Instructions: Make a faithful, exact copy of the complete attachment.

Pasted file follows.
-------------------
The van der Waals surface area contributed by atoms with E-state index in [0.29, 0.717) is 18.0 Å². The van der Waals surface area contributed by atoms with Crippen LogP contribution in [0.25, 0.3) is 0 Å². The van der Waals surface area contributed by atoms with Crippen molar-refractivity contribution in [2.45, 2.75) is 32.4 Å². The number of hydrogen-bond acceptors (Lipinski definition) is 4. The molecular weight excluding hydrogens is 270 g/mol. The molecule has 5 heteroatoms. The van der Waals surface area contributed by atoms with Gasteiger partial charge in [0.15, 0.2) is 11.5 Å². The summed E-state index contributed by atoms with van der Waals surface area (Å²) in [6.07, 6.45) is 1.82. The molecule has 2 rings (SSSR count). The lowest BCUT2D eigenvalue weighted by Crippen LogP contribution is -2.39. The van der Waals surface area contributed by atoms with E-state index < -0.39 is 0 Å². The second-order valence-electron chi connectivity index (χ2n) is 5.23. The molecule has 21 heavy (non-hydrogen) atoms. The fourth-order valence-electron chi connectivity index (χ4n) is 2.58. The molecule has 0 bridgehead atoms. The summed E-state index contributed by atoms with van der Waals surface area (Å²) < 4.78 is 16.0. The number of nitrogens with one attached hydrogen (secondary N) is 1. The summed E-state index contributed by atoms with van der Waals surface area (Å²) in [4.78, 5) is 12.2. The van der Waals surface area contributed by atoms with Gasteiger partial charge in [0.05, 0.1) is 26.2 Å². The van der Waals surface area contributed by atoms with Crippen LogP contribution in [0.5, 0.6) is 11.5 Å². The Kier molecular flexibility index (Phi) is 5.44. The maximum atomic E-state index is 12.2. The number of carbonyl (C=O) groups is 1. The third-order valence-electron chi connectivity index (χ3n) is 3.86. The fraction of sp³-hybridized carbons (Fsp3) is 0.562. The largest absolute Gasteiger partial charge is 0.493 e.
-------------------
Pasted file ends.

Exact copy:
The van der Waals surface area contributed by atoms with E-state index in [0.29, 0.717) is 18.0 Å². The van der Waals surface area contributed by atoms with Crippen LogP contribution in [0.25, 0.3) is 0 Å². The van der Waals surface area contributed by atoms with Crippen molar-refractivity contribution in [2.45, 2.75) is 32.4 Å². The number of hydrogen-bond acceptors (Lipinski definition) is 4. The molecular weight excluding hydrogens is 270 g/mol. The molecule has 5 heteroatoms. The van der Waals surface area contributed by atoms with Gasteiger partial charge in [0.15, 0.2) is 11.5 Å². The summed E-state index contributed by atoms with van der Waals surface area (Å²) in [6.07, 6.45) is 1.82. The molecule has 2 rings (SSSR count). The lowest BCUT2D eigenvalue weighted by Crippen LogP contribution is -2.39. The van der Waals surface area contributed by atoms with E-state index < -0.39 is 0 Å². The second-order valence-electron chi connectivity index (χ2n) is 5.23. The molecule has 21 heavy (non-hydrogen) atoms. The fourth-order valence-electron chi connectivity index (χ4n) is 2.58. The molecule has 0 bridgehead atoms. The summed E-state index contributed by atoms with van der Waals surface area (Å²) < 4.78 is 16.0. The number of nitrogens with one attached hydrogen (secondary N) is 1. The summed E-state index contributed by atoms with van der Waals surface area (Å²) in [4.78, 5) is 12.2. The van der Waals surface area contributed by atoms with Gasteiger partial charge in [0.05, 0.1) is 26.2 Å². The van der Waals surface area contributed by atoms with Crippen LogP contribution in [0.5, 0.6) is 11.5 Å². The Kier molecular flexibility index (Phi) is 5.44. The maximum atomic E-state index is 12.2. The number of carbonyl (C=O) groups is 1. The third-order valence-electron chi connectivity index (χ3n) is 3.86. The fraction of sp³-hybridized carbons (Fsp3) is 0.562. The largest absolute Gasteiger partial charge is 0.493 e.